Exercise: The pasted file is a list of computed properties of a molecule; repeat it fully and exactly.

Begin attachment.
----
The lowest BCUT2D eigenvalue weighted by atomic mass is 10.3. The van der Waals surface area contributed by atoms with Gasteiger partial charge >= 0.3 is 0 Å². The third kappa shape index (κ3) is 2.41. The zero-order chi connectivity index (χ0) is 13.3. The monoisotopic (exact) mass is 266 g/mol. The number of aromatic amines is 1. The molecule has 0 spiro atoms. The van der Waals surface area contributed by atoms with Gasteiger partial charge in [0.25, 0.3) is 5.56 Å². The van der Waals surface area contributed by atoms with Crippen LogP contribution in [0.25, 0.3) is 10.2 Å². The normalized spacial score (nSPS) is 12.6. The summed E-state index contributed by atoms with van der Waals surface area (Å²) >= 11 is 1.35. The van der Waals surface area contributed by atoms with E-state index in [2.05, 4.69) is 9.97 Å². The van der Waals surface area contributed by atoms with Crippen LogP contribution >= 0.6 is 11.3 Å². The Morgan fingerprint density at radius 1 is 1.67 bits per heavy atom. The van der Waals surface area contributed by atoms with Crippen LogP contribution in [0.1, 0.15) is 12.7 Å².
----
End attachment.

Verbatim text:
The lowest BCUT2D eigenvalue weighted by atomic mass is 10.3. The van der Waals surface area contributed by atoms with Gasteiger partial charge >= 0.3 is 0 Å². The third kappa shape index (κ3) is 2.41. The zero-order chi connectivity index (χ0) is 13.3. The monoisotopic (exact) mass is 266 g/mol. The number of aromatic amines is 1. The molecule has 0 spiro atoms. The van der Waals surface area contributed by atoms with Gasteiger partial charge in [0.25, 0.3) is 5.56 Å². The van der Waals surface area contributed by atoms with Crippen LogP contribution in [0.25, 0.3) is 10.2 Å². The normalized spacial score (nSPS) is 12.6. The summed E-state index contributed by atoms with van der Waals surface area (Å²) >= 11 is 1.35. The van der Waals surface area contributed by atoms with E-state index in [2.05, 4.69) is 9.97 Å². The van der Waals surface area contributed by atoms with Crippen LogP contribution >= 0.6 is 11.3 Å². The Morgan fingerprint density at radius 1 is 1.67 bits per heavy atom. The van der Waals surface area contributed by atoms with Crippen LogP contribution in [0.1, 0.15) is 12.7 Å².